Graduates plan peaceful protest in support of Black Lives Matter movement


Shannon Worley

Several Lafayette students joined a peaceful protest in support of the Black Lives Matter movement in O’Fallon on Monday, June 1.

Makayla Archambeault, Editor-in-Chief

The death of George Floyd in Minneapolis on May 25 has inspired renewed action in the Black Lives Matter movement around the country, including in the Lafayette community.

Some Class of 2020 graduates have planned a peaceful protest on Saturday, June 13 at 11 a.m. It will begin at the corner of Highway 109 and Clayton Road with some student speakers and a Privilege Walk. After the opening ceremony, those who attend will march to the police station located in Wildwood Town Center.

LHS graduates Malayka Walton and Shannon Worley have taken the lead in organizing the event.

“It started in my Sunday school class actually when we were discussing racism in America and in the world and how we as Christians should react to that. [I decided to plan this event] after seeing and hearing about how many people don’t think there’s racism in West County,” Worley said. “I’ve witnessed this growing up my entire life. I wanted to spread awareness of the racism that exists here. I knew I wanted to do something, so I reached out to Malayka and asked her to help me.”

Walton hopes that her participation in the planning of this event will help her to be remembered in Wildwood as a catalyst for change.

“I think this is the mark I’ll make on Wildwood. When I came here, my family was the first black one we knew of in Westglen Farms. As a result, we were the victims of several hate crimes. I’ve lived around racist people, went to schools with racist teachers and been bullied for it all my life. So, it really hurts for people to say that racism is a city problem,” Walton said. “I think it’s important to let people know that when we ignore the problem it hurts people. There are more kids like me in these suburbs, kids that feel alone and isolated and are bullied for something they’ll never be able to change. This is for them. I hope that if people see that racism exists here they can try to be better so that no kid has to feel as alone as I did.”

Together, Walton and Worley worked to organize the event and recruited fellow classmates Katie Barefield, Nick Berry, Sydney Berry, Grace Kirtley and Teni Toriola to help make their idea a reality.

“We all thought it would be a great idea to hold a protest specifically for our community because it’s an important conversation to have and gives people a chance to use their voice,” Sydney said.

The group promoted the event on social media and worked to ensure a safe environment for those wishing to attend.

“We are making every effort to make this protest a family-friendly and safe event. We have been working with the police and with the city in order to make this as safe as possible. We will be walking on sidewalks and we will be distributing masks to those who do not have them. We will be practicing social distancing. We also will have adult volunteers scattered throughout the route to hand out water and snacks. We also will have people watching to make sure we maintain peace,” Worley said.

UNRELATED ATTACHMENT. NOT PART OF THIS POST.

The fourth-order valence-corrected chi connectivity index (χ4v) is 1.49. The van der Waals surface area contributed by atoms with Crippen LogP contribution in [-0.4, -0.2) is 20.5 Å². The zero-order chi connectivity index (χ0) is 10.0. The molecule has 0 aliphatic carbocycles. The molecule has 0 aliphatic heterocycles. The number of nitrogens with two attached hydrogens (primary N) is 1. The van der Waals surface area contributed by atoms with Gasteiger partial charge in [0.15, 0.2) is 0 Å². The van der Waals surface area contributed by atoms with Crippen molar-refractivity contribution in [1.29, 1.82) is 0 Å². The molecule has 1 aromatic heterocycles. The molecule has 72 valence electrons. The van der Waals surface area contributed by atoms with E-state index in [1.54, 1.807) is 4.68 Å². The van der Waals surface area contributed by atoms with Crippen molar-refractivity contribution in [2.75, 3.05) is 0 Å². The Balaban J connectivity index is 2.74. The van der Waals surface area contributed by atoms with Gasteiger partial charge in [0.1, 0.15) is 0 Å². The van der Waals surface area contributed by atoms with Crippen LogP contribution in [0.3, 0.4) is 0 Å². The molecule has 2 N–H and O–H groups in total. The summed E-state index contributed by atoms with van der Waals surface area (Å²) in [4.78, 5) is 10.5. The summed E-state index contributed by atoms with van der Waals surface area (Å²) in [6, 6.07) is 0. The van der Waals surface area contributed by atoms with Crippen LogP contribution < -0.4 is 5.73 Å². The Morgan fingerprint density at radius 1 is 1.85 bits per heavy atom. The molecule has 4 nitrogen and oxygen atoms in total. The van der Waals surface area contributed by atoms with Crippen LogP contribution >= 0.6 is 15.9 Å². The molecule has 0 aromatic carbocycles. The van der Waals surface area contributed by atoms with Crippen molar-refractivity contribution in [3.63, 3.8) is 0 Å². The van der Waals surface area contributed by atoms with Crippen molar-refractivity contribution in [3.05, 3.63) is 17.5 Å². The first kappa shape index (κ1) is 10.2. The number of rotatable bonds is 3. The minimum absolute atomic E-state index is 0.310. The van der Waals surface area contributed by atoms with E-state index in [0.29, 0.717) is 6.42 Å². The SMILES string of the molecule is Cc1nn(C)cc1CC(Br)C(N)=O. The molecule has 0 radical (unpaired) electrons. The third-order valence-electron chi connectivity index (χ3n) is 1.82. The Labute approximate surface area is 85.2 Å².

Before the march through Wildwood, speakers from the Class of 2020 have been selected to give speeches about what the movement means to them. Along with Nick Berry and Sydney Berry, Marsean Fisher was selected to give a speech at the event.

“I am passionate about the progression of black people in America, and feel the actions that took place and that have taken place many years before George Floyd are unjust and when Sydney presented the opportunity for me to speak I was all aboard,” Fisher said. “It’s disheartening that we even have to fight for equality, but it is what it is and we will continue to fight. It’s a matter of my life, my little brother’s life, my future kid’s lives and so on. We have to fight now so one of our own isn’t the next trending hashtag. It means everything.”

Rising junior Issy Grosz plans to attend the event to show her support for the black community.

“I think that events like this have always been super important but they have been just ignored because to a lot of people, this wasn’t enough of a problem for them to act or to really even care. But to the black community, this has always been super important because events like this shape their whole lives,” Grosz said.

“I’m hoping this event will be an opportunity to open the eyes of many people in West County. In the past working with STL Spark, I’ve been able to witness how generous this community is. I really hope that this event allows people to realize this is a really important movement that impacts us all so they should get involved and do their part in helping promote change,” Worley said.

For more information about the event, Nick Berry (@nick.berry), Sydney Berry (@sydneyberryyy), Malayka Walton (@malaykaw), Shannon Worley (@shannonworley) and Katie Barefield (@kaitlynbarefield) are available via Instagram.